The American Journal of Managed Care recently published the results of the STABLE study (Self Testing Analysis Based on Long-term Experience), showing that patients who self- test their INR on a weekly basis were able to maintain a TTR >74%, significantly greater than individuals who self-tested less frequently. Full manuscript at AJMP.
The US FDA recently approved the use of Eliquis (apixaban) for DVT prophylaxis following knee and hip surgery. Full details at Wall Street Online.
The Joint Commission’s 2014 National Patient Safety Goals explicitly mention anticoagulation safety. Elements of Performance for NPSG.03.05.01 state facilities should, “Evaluate anticoagulation safety practices, take action to improve practices, and measure the effectiveness of those actions in a timeframe determined by the organization.” Full text of the recommendation are available at the Joint Commission.
The New England Journal of Medicine just published a very timely piece on management of anticoagulants in patients undergoing invasive procedures. It builds off of the 9th ACCP guidelines (2012), and also incorporates new information on target-specific oral anticoagulants. Access article at NEJM.
Access and complete an online program by Drs. Hylek and Kaatz on the prevention of strokes with anticoagulants. Program focuses on individualization of therapy. Available at: BU CE
Participate in this free educational webinar by Dr Harry Buller, offered by the Anticoagulation Forum. Covers methodology and key findings of study comparing traditional anticoagualion therapy to rivaroxaban in treatment of acute DVT. Thursday, March 21st from 1-2pm EDT. Register at www.acforum.org
While many government agencies and advocacy organizations are striving to promote systematic utilization of VTE prophylaxis measures (pharmacological and/or mechanical, based on risk), recent publications appear to run counter to the prophylaxis “movement”. Such reports are being utilized by some providers and facilities to resist proposed system-level changes.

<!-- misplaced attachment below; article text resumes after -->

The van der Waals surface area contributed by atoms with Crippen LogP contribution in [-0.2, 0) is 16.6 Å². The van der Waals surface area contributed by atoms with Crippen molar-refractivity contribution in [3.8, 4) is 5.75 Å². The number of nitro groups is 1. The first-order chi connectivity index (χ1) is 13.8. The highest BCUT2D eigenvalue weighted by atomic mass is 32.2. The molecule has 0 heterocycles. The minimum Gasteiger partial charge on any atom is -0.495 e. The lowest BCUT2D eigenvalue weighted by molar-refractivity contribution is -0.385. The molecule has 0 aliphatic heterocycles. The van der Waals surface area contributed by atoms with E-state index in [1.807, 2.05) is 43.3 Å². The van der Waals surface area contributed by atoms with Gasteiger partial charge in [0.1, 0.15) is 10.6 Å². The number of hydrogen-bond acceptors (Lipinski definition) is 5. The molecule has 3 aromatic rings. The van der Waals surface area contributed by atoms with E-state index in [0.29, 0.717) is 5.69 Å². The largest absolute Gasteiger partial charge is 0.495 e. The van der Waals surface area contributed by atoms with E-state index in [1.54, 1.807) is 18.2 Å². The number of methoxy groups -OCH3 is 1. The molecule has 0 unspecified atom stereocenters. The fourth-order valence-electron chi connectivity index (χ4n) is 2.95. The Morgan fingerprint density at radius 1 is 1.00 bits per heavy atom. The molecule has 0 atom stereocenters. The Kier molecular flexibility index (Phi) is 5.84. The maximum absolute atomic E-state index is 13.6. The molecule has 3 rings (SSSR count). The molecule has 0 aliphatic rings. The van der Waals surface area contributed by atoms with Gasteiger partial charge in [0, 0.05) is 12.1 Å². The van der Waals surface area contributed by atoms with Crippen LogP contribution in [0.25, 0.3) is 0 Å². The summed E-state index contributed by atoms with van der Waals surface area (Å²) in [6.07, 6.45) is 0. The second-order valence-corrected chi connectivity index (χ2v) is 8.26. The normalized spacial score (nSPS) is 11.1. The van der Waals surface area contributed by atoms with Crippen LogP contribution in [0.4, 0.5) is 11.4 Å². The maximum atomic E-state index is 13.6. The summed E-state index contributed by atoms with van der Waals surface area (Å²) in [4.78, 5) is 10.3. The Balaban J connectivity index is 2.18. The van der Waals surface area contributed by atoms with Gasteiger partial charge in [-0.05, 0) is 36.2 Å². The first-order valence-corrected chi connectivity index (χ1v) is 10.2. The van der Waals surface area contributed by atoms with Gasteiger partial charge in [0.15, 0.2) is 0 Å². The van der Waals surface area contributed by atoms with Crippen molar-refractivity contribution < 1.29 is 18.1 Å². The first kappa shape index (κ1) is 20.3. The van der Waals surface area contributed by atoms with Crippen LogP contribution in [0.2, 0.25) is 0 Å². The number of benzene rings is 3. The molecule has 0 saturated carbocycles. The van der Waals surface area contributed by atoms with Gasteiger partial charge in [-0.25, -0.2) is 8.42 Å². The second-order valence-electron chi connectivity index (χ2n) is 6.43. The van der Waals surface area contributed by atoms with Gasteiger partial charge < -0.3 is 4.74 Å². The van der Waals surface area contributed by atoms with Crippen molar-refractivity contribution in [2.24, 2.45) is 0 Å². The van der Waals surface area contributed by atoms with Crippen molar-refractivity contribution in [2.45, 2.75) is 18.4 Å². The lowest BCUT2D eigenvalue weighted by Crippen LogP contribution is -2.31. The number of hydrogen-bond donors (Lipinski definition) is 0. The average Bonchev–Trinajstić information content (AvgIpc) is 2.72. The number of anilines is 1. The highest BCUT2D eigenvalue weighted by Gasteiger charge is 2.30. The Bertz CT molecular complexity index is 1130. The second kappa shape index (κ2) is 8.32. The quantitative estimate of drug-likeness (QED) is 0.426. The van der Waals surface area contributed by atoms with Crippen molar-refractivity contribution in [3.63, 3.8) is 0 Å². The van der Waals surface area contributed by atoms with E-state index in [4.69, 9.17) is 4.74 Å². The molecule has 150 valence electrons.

Three specific publications (original studies and subsequent commentaries) identified as being used in this manner are listed below. We invite your comments regarding these pieces (pro or con), as well as experiences you and your institution may have had as you attempt to implement measures to reduce VTE.
- Journal Watch Commentary: “The Bloody Problem with VTE Prophylaxis”
- New England Journal: ”Low Molecular Weight Heparin and Mortality in Acutely Ill Medical Patients”
- Annals of Internal Medicine: ACP Practice Guidelines
Those caring for patients with cardiovascular disease or risk factors for thromboembolism have long awaited safer, more predictable alternatives to warfarin. However, it is quickly becoming clear that the “perfect” warfarin substitute is not yet available.
Prescribing information for Pradaxa (dabigatran), the newly available direct thrombin inhibitor, details several storage and handling requirements that may affect the safety and utility of the agent in certain patient populations and settings.
1. Capsules cannot be crushed: Opening or otherwise altering the intact capsule can result in increased exposure to the drug, and possibly put patients at increased risk of bleeding. This factor is of particular importance to hospitals and long term care facilities, where patients are unable to swallow or they ingest nutrition and medications through feeding tubes. Policies and procedures should be developed and enforced to avoid inappropriate administration of oral Pradaxa.
2. Capsules dispensed in bottles are only stable for 30 days: Exposure of the hygroscopic drug to ambient humidity upon opening results in accelerated degradation of the medication, and administration of such an exposed product may produce insufficient or unpredictable levels of anticoagulation. Because the product is available as both bottles AND blister packed, unit dose packages, it may be wise for prescribers and dispensing pharmacies to utilize the blister packs in all possible cases. Patients utilizing bottles of Pradaxa need to be counseled on the proper storage and administration of the drug.
Pradaxa may be an excellent alternative to warfarin in many cases, but needs to be stored and administered appropriately to gain the greatest benefits and avoid unnecessary exposure to risk. Full prescribing information is available at: www.pradaxa.com
A recent report in the Clinical Journal of the American Society of Nephrology characterized long and short term adherence to medications typically prescribed after myocardial infarction. Interestingly, adherence to ACE inhibitors and beta blockers was shown to worsen with more advanced stages of CKD (eGFR< 30ml/min/1.73m2).
“Stratifying patients by estimated glomerular filtration rate (eGFR), investigators report that long-term ACE-inhibitor/ARB and beta-blocker use adherence differed by kidney function. Among those in the lowest eGFR category, defined as <30 mL/min/1.73 m2, there was a steeper drop off in medication adherence, with similar findings observed among patients taking beta blockers. There was no difference in long-term adherence to statin therapy in patients with different levels of kidney function.”